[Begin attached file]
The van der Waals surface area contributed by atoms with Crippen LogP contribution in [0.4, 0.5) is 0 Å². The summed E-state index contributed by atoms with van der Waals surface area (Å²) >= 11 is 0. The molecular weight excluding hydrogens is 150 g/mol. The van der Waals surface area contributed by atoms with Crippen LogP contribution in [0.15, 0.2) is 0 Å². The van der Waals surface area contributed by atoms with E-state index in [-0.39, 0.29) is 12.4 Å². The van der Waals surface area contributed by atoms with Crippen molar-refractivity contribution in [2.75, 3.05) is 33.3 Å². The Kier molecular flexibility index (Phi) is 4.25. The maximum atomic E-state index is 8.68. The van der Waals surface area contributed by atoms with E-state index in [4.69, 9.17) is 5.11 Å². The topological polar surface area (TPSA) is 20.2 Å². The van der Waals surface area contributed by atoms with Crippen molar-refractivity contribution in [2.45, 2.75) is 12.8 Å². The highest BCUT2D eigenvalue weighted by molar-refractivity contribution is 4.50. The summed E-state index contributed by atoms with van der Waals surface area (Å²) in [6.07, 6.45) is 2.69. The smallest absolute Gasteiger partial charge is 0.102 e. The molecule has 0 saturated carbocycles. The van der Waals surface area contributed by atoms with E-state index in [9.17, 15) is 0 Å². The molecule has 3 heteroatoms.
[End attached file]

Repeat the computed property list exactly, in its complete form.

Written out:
The van der Waals surface area contributed by atoms with Crippen LogP contribution in [0.4, 0.5) is 0 Å². The summed E-state index contributed by atoms with van der Waals surface area (Å²) >= 11 is 0. The molecular weight excluding hydrogens is 150 g/mol. The van der Waals surface area contributed by atoms with Crippen LogP contribution in [0.15, 0.2) is 0 Å². The van der Waals surface area contributed by atoms with E-state index in [-0.39, 0.29) is 12.4 Å². The van der Waals surface area contributed by atoms with Crippen molar-refractivity contribution in [2.75, 3.05) is 33.3 Å². The Kier molecular flexibility index (Phi) is 4.25. The maximum atomic E-state index is 8.68. The van der Waals surface area contributed by atoms with E-state index in [4.69, 9.17) is 5.11 Å². The topological polar surface area (TPSA) is 20.2 Å². The van der Waals surface area contributed by atoms with Crippen molar-refractivity contribution in [2.45, 2.75) is 12.8 Å². The highest BCUT2D eigenvalue weighted by molar-refractivity contribution is 4.50. The summed E-state index contributed by atoms with van der Waals surface area (Å²) in [6.07, 6.45) is 2.69. The smallest absolute Gasteiger partial charge is 0.102 e. The molecule has 0 saturated carbocycles. The van der Waals surface area contributed by atoms with E-state index in [9.17, 15) is 0 Å². The molecule has 3 heteroatoms.